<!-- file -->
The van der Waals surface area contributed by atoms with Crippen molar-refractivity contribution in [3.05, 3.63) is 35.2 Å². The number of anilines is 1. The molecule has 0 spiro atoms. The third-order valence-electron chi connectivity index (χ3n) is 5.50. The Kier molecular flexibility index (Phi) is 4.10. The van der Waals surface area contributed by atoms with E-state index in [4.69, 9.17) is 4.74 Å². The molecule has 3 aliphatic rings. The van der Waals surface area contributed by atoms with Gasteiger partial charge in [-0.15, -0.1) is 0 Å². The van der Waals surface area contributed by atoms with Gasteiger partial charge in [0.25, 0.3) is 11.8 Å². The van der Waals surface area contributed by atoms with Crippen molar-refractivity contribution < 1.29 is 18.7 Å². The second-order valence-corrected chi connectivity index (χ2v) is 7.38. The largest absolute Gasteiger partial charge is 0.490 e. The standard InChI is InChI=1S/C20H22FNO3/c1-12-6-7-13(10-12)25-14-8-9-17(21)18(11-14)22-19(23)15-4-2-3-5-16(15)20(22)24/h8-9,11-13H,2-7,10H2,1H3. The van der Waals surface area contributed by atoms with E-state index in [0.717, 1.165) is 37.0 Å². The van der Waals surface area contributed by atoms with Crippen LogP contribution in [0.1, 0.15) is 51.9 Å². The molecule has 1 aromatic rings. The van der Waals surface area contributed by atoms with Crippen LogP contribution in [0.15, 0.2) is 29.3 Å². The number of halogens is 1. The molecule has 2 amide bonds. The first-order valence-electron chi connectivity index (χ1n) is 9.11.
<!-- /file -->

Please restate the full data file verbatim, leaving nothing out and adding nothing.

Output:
The van der Waals surface area contributed by atoms with Crippen molar-refractivity contribution in [3.05, 3.63) is 35.2 Å². The number of anilines is 1. The molecule has 0 spiro atoms. The third-order valence-electron chi connectivity index (χ3n) is 5.50. The Kier molecular flexibility index (Phi) is 4.10. The van der Waals surface area contributed by atoms with E-state index in [4.69, 9.17) is 4.74 Å². The molecule has 3 aliphatic rings. The van der Waals surface area contributed by atoms with Gasteiger partial charge in [-0.15, -0.1) is 0 Å². The van der Waals surface area contributed by atoms with Gasteiger partial charge in [0.25, 0.3) is 11.8 Å². The van der Waals surface area contributed by atoms with Crippen molar-refractivity contribution < 1.29 is 18.7 Å². The second-order valence-corrected chi connectivity index (χ2v) is 7.38. The largest absolute Gasteiger partial charge is 0.490 e. The standard InChI is InChI=1S/C20H22FNO3/c1-12-6-7-13(10-12)25-14-8-9-17(21)18(11-14)22-19(23)15-4-2-3-5-16(15)20(22)24/h8-9,11-13H,2-7,10H2,1H3. The van der Waals surface area contributed by atoms with E-state index in [0.717, 1.165) is 37.0 Å². The van der Waals surface area contributed by atoms with Crippen LogP contribution in [0.1, 0.15) is 51.9 Å². The molecule has 1 aromatic rings. The van der Waals surface area contributed by atoms with Crippen LogP contribution in [0.15, 0.2) is 29.3 Å². The number of halogens is 1. The molecule has 2 amide bonds. The first-order valence-electron chi connectivity index (χ1n) is 9.11.